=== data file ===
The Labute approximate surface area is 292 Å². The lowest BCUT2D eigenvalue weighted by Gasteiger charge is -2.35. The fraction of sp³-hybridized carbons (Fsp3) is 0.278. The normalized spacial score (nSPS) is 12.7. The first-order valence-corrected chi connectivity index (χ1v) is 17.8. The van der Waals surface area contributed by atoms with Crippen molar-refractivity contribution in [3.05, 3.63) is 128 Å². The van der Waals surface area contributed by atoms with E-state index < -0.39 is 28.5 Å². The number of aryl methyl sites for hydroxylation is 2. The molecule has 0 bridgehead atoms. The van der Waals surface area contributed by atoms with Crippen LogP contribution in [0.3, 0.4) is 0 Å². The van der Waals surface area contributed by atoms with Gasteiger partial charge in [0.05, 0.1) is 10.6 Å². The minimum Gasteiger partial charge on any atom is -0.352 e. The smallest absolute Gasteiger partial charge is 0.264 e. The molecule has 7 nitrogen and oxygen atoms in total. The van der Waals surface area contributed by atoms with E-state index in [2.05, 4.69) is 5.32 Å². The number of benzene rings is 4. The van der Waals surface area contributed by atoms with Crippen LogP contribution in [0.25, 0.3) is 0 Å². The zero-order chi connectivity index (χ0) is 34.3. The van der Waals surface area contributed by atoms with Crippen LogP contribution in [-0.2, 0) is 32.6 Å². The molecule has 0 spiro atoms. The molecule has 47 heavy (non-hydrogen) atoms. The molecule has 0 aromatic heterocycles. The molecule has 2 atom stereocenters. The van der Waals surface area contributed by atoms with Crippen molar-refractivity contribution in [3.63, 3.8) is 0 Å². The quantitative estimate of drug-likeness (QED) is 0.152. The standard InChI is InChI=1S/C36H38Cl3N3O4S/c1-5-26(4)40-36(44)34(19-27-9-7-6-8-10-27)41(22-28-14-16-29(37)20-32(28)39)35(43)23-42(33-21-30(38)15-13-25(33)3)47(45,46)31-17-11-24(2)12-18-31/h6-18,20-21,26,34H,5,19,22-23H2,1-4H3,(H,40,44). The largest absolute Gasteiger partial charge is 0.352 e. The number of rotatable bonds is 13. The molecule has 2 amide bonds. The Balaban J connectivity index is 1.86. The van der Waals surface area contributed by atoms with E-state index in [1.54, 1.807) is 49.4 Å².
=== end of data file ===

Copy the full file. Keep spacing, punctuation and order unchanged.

The Labute approximate surface area is 292 Å². The lowest BCUT2D eigenvalue weighted by Gasteiger charge is -2.35. The fraction of sp³-hybridized carbons (Fsp3) is 0.278. The normalized spacial score (nSPS) is 12.7. The first-order valence-corrected chi connectivity index (χ1v) is 17.8. The van der Waals surface area contributed by atoms with Crippen molar-refractivity contribution in [3.05, 3.63) is 128 Å². The van der Waals surface area contributed by atoms with E-state index < -0.39 is 28.5 Å². The number of aryl methyl sites for hydroxylation is 2. The molecule has 0 bridgehead atoms. The van der Waals surface area contributed by atoms with Crippen LogP contribution in [0.3, 0.4) is 0 Å². The van der Waals surface area contributed by atoms with Gasteiger partial charge in [0.05, 0.1) is 10.6 Å². The minimum Gasteiger partial charge on any atom is -0.352 e. The smallest absolute Gasteiger partial charge is 0.264 e. The molecule has 7 nitrogen and oxygen atoms in total. The van der Waals surface area contributed by atoms with E-state index in [2.05, 4.69) is 5.32 Å². The number of benzene rings is 4. The van der Waals surface area contributed by atoms with Crippen LogP contribution in [0.25, 0.3) is 0 Å². The zero-order chi connectivity index (χ0) is 34.3. The van der Waals surface area contributed by atoms with Crippen LogP contribution in [-0.2, 0) is 32.6 Å². The molecule has 0 spiro atoms. The molecule has 47 heavy (non-hydrogen) atoms. The molecule has 0 aromatic heterocycles. The molecule has 2 atom stereocenters. The van der Waals surface area contributed by atoms with Crippen molar-refractivity contribution in [3.63, 3.8) is 0 Å². The quantitative estimate of drug-likeness (QED) is 0.152. The standard InChI is InChI=1S/C36H38Cl3N3O4S/c1-5-26(4)40-36(44)34(19-27-9-7-6-8-10-27)41(22-28-14-16-29(37)20-32(28)39)35(43)23-42(33-21-30(38)15-13-25(33)3)47(45,46)31-17-11-24(2)12-18-31/h6-18,20-21,26,34H,5,19,22-23H2,1-4H3,(H,40,44). The largest absolute Gasteiger partial charge is 0.352 e. The number of rotatable bonds is 13. The molecule has 2 amide bonds. The Balaban J connectivity index is 1.86. The van der Waals surface area contributed by atoms with E-state index in [1.54, 1.807) is 49.4 Å².